When App-V Sequencer itself maps all VFS –related files and directories after monitoring has been completed, i.e. it will copy all those files and directories from the other partitions to under that VFS subdirectory in your package directory, it also assigns a mode to each copied file and folder. While all VFS files always have fully virtualized mode (because how could you have file that is merged with equivalent local file?), state of the directory in VFS will either be overridden or merged depending if the directory was created anew during the monitoring or not.
Basic idea and assumption here is that if the directory was not in the system before monitoring started, it is very likely a private to that application and thus can safely be marked as fully virtualized and there’s nothing that needs to be seen from local directory at the same path, if it even exists. But if it existed prior to monitoring, it’s assumed that the directory belongs to somebody other than the application being virtualized as so it should see possibly local directory of the same name, along with additions that the application installer made to it.
After sequencing, you can look at the Virtual File System –tab in the App-V Sequencer, and see that directories marked as fully virtualized are in yellow and directories set to merged state are shown in gray. There’s possibility to change the state using the context menu:
Usually you don’t need to change any of the virtualization levels on VFS entries, but when you do it’s good to know the implications. The need for changes in VFS mode is most frequently associated with trying to run same applications virtualized that are already installed locally on the client systems, or possibly when trying to run newer/older version of the same application than installed locally. Another clear case for modifying virtualization state is when trying to integrate application with another one, especially in plug-in scenarios (and now I’m not really talking about DSC here, as that particular functionality has its own share of VFS oddities as documented by Tim in his whitepaper and Nicke with his shortname issue, which I believe relates to VFS in particular)
Now you see it, now you don’t
In addition of having variable virtualization level available for VFS directories (remember, VFS files only have override state), there’s another – much lesser recognized – feature of VFS available for us. This feature is about marking files or folder deleted instead of actually deleting then from the package.
The best way to describe this semantic difference is that when package has [VFS -based] file or directory actually deleted from it, it won’t be displayed on the client anymore (understandably) but it will not prevent local file from showing if the containing directory is set to merged state.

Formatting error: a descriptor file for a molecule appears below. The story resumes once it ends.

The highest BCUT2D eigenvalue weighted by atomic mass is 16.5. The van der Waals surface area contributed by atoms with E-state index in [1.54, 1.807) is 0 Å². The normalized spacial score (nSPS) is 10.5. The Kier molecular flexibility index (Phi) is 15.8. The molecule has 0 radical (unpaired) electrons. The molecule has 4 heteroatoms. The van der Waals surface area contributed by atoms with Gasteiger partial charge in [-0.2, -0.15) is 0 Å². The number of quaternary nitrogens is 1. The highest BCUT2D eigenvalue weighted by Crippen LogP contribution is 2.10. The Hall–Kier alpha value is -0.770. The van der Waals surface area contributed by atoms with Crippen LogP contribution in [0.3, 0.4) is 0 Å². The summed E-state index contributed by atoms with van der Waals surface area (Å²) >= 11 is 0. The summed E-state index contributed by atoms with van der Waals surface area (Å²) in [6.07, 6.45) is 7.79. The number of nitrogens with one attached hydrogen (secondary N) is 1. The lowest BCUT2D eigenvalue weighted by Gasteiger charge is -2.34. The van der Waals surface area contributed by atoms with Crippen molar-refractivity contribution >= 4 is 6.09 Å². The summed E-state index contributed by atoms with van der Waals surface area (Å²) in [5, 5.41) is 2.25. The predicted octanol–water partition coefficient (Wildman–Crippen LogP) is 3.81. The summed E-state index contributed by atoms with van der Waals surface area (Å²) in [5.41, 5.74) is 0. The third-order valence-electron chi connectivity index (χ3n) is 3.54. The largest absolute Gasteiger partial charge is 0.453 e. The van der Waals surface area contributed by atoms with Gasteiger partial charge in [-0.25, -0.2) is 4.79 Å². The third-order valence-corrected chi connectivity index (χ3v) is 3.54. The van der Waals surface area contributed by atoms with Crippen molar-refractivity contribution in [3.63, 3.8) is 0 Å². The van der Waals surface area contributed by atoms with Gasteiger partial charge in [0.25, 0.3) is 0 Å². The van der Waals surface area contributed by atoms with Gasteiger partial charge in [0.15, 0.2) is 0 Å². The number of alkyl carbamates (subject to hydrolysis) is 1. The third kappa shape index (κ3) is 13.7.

But if the file or directory is only marked as deleted then the package will retain the file inside it, but the target of entry’s VFS mapping not only will prevented from showing to the process (i.e. application) running inside virtual environment but it also continue masking local entry as well.
Logical deletion flag for VFS mapped files and directories is in reality property of the VFS mapping entry, and if file has multiple mapping entries to it (rare, but possible) then it could be that one of the VFS target paths is virtualized normally and another one is virtualized as deleted!
Main issue with logical deletion in VFS is that the Sequencer does not support showing that information anywhere in the GUI; it will pick up deletion of VFS file or directory if you do it during monitoring, and marks the VFS mapping as such, but you cannot distinguish deleted entry from the Sequencer’s Virtual File System -tab from the other entries. Here’s excerpt from the VFS mappings of our earlier 7-Zip App-V package, as shown in Sequencer:
As we can see, most everything looks good, right?
Well, what I actually did after adding those 7-Zip files back to the sequence was to change one of the files to logically deleted state. Starting the virtual 7-Zip from the package again, we can see it cannot see 7-zip.chm file although it does exists on the local directory:
What makes this whole thing bit problematic for a packager is that you couldn’t see file being set to deleted; after all, Sequencer showed the file amongst others in the VFS mapping list!
But if we look the same package using AVE, we can see it’s now in logically deleted state:
Used correctly, deleted VFS files and directories is a another powerful tool in making sure that virtual application integrates correctly in “hostile” client environment where there’s potential for conflicts when virtual application has to use merged VFS directories. With fully virtualized folders, marking files or directories inside it does not have much sense as the containing directory is already masking out all the local file system entries.
In the next installment of the series, we will look at where file data is stored when using VFS directories and discuss a special limitation of using merged folders.